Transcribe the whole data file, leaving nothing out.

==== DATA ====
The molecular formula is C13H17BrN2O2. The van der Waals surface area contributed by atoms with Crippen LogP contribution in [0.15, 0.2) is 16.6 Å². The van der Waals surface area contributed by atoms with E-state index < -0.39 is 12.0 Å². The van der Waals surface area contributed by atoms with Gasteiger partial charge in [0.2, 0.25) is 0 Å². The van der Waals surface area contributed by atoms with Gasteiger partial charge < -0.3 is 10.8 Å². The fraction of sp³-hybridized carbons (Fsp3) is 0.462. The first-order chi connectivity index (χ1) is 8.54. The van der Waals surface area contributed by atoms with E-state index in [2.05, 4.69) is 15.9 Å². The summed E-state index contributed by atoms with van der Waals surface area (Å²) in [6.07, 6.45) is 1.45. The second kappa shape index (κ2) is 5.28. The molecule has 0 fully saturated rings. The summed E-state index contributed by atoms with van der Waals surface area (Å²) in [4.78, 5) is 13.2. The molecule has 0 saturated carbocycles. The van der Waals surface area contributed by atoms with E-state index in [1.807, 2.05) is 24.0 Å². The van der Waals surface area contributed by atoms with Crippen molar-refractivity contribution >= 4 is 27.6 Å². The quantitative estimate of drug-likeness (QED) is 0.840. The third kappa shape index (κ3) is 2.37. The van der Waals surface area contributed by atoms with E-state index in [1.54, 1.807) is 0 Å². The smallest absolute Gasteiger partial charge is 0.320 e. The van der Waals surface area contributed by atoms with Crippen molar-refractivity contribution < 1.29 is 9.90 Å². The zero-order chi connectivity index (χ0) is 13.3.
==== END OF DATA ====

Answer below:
The molecular formula is C13H17BrN2O2. The van der Waals surface area contributed by atoms with Crippen LogP contribution in [0.15, 0.2) is 16.6 Å². The van der Waals surface area contributed by atoms with E-state index < -0.39 is 12.0 Å². The van der Waals surface area contributed by atoms with Gasteiger partial charge in [0.2, 0.25) is 0 Å². The van der Waals surface area contributed by atoms with Gasteiger partial charge < -0.3 is 10.8 Å². The fraction of sp³-hybridized carbons (Fsp3) is 0.462. The first-order chi connectivity index (χ1) is 8.54. The van der Waals surface area contributed by atoms with E-state index in [2.05, 4.69) is 15.9 Å². The summed E-state index contributed by atoms with van der Waals surface area (Å²) in [6.07, 6.45) is 1.45. The second kappa shape index (κ2) is 5.28. The molecule has 0 fully saturated rings. The summed E-state index contributed by atoms with van der Waals surface area (Å²) in [4.78, 5) is 13.2. The molecule has 0 saturated carbocycles. The van der Waals surface area contributed by atoms with E-state index in [1.807, 2.05) is 24.0 Å². The van der Waals surface area contributed by atoms with Crippen molar-refractivity contribution >= 4 is 27.6 Å². The quantitative estimate of drug-likeness (QED) is 0.840. The third kappa shape index (κ3) is 2.37. The van der Waals surface area contributed by atoms with E-state index in [1.54, 1.807) is 0 Å². The smallest absolute Gasteiger partial charge is 0.320 e. The van der Waals surface area contributed by atoms with Crippen molar-refractivity contribution < 1.29 is 9.90 Å². The zero-order chi connectivity index (χ0) is 13.3.